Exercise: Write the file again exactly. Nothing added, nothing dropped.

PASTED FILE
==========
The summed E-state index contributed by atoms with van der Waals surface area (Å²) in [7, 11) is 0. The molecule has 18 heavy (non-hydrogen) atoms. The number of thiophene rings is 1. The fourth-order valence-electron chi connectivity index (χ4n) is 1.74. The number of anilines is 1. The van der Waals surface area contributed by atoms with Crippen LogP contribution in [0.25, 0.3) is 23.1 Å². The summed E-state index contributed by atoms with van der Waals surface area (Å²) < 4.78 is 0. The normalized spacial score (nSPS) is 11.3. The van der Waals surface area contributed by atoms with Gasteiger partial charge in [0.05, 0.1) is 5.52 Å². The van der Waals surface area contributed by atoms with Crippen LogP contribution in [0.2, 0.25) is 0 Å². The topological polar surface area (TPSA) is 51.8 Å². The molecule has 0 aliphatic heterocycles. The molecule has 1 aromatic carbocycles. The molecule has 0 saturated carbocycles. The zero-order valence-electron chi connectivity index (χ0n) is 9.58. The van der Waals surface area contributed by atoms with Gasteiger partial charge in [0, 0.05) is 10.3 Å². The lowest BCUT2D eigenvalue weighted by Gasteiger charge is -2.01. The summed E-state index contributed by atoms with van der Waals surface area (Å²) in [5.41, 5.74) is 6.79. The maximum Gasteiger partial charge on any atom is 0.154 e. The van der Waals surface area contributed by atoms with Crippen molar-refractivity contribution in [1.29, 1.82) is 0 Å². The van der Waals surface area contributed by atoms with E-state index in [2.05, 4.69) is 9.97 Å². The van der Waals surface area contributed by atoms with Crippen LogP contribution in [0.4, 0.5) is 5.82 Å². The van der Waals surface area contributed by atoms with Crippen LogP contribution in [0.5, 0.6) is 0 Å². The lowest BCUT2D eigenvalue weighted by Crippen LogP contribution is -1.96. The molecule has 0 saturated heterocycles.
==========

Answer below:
The summed E-state index contributed by atoms with van der Waals surface area (Å²) in [7, 11) is 0. The molecule has 18 heavy (non-hydrogen) atoms. The number of thiophene rings is 1. The fourth-order valence-electron chi connectivity index (χ4n) is 1.74. The number of anilines is 1. The van der Waals surface area contributed by atoms with Crippen LogP contribution in [0.25, 0.3) is 23.1 Å². The summed E-state index contributed by atoms with van der Waals surface area (Å²) < 4.78 is 0. The normalized spacial score (nSPS) is 11.3. The van der Waals surface area contributed by atoms with Gasteiger partial charge in [0.05, 0.1) is 5.52 Å². The van der Waals surface area contributed by atoms with Crippen LogP contribution in [0.2, 0.25) is 0 Å². The topological polar surface area (TPSA) is 51.8 Å². The molecule has 0 aliphatic heterocycles. The molecule has 1 aromatic carbocycles. The molecule has 0 saturated carbocycles. The zero-order valence-electron chi connectivity index (χ0n) is 9.58. The van der Waals surface area contributed by atoms with Gasteiger partial charge in [0, 0.05) is 10.3 Å². The lowest BCUT2D eigenvalue weighted by Gasteiger charge is -2.01. The summed E-state index contributed by atoms with van der Waals surface area (Å²) in [5.41, 5.74) is 6.79. The maximum Gasteiger partial charge on any atom is 0.154 e. The van der Waals surface area contributed by atoms with Crippen molar-refractivity contribution in [1.29, 1.82) is 0 Å². The van der Waals surface area contributed by atoms with E-state index in [2.05, 4.69) is 9.97 Å². The van der Waals surface area contributed by atoms with Crippen LogP contribution in [0.4, 0.5) is 5.82 Å². The van der Waals surface area contributed by atoms with Crippen LogP contribution in [0.5, 0.6) is 0 Å². The lowest BCUT2D eigenvalue weighted by Crippen LogP contribution is -1.96. The molecule has 0 saturated heterocycles.